Apart from being crucial for human growth and development, micronutrients can affect birthing hormones and fertility itself. For these reasons, the study of paleodiet is of vital importance. However, this calls for a change in the approach and a greater focus on micronutritive aspects of prehistoric foodstuffs.
Nutritional value of food: evidence from animal bones: all existing results ofarchaeozoological analyses of faunal remains from c. 30 Early Holocene sites in the Central Balkans, along with additional analysis of animal remains from key Mesolithic and Early Neolithic sites in Serbia will be integrated in a single database. This database, cross-referenced with the USDA (Nutrient Database for Standard Reference), will be utilized in order to reconstruct the macronutritive values of animal species used in human diet. The database will also enable the quantification of various animal products through time and space in the Central Balkans. Using reference databases (World Health Organization), the micronutritive values will be estimated for about 15 most commonly exploited animal species: five domestic (cattle, sheep, goat, pig, dog), three wild (red deer, wild boar, roe deer), five fish (beluga sturgeon, Russian sturgeon, catfish, carp, huchen), and two molluscs (Unio, Helix). In addition, special emphasis will be placed on quantification of aquatic resources in human diet, which have not been adequately addressed in previous research on the causes of NDT, even though their micronutritive potential could have played a major role in health and fertility of prehistoric peoples. In order to determine the micronutritive potential of aquatic resources, trace element analysis will be conducted on remains of most commonly hunted fishes. Trace element content will be assessed jointly for 11 elements crucial for human growth and development.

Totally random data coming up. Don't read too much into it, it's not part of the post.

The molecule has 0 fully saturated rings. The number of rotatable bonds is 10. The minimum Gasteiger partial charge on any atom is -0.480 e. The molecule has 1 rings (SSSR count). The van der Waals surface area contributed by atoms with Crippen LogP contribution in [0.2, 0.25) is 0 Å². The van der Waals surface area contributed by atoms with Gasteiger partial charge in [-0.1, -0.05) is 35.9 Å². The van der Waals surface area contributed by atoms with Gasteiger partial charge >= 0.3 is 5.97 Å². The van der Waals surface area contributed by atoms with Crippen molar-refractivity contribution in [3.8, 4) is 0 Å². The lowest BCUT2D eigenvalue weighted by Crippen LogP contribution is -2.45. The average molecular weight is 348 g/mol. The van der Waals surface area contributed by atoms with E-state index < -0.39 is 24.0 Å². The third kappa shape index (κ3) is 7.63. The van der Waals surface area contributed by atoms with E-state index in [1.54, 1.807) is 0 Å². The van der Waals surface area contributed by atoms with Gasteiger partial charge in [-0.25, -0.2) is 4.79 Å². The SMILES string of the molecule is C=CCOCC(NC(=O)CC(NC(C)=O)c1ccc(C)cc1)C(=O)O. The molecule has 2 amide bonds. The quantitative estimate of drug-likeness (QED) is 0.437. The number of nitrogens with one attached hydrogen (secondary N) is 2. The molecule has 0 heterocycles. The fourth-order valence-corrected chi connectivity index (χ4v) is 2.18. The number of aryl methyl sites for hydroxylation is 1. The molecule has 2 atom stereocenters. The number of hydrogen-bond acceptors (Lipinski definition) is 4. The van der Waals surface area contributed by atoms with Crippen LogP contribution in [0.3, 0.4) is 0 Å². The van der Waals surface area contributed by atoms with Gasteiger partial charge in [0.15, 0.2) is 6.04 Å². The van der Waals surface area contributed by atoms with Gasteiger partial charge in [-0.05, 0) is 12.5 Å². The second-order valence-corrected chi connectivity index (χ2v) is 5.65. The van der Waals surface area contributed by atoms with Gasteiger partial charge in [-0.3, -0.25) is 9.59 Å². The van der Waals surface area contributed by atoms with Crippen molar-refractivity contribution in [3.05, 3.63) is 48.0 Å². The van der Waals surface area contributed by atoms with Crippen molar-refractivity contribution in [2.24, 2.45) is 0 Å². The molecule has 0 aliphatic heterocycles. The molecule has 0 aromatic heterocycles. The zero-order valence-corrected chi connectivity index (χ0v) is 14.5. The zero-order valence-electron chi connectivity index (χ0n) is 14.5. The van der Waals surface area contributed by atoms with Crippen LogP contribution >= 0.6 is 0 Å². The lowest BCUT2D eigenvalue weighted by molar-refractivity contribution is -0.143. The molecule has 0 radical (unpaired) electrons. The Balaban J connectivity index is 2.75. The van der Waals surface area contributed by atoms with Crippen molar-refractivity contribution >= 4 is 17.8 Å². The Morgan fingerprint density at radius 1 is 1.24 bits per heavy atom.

Archaeobotanical micro-remains: the shift towards diet rich in carbohydrates is often cited as one of the key causes of NDT. However, the data on the introduction and availability of carbohydrates in the Early Neolithic is scarce, which makes it difficult to estimate their role in human diet. The goal to employ micro-archaeobotanical remains in order to understand the outset of plant cultivation and consumption, and the role and the effects of domesticated plants in human diet. Direct insight into the status of plants as food is offered by the evidence of food consumption preserved in human dental calculus as unique deposit which tends to contain pollen grains, silicified plant cells – phytoliths, and starch grains – i.e. plant microfossils which represent a direct record of plants an individual has processed. Dental calculus will be sampled from the surfaces of maxillary and/or mandibular teeth. Also, an analysis of plant microremains (starch grains, phytoliths and pollen) in residues potentially preserved on artefacts used in plant food handling will be conducted. Chipped and ground stone artefacts interpreted as tools used for harvesting (of wild grasses and/or cultivated cereals) and grinding (of nuts, roots, tubers, grain), as well as tools made of bone and wood and likely used in food preparation and consumption (e.g. spoons and spatulas) will be of specific interest. Well preserved stone/bone/wood tools with a secure archaeological context will be selected for the analysis.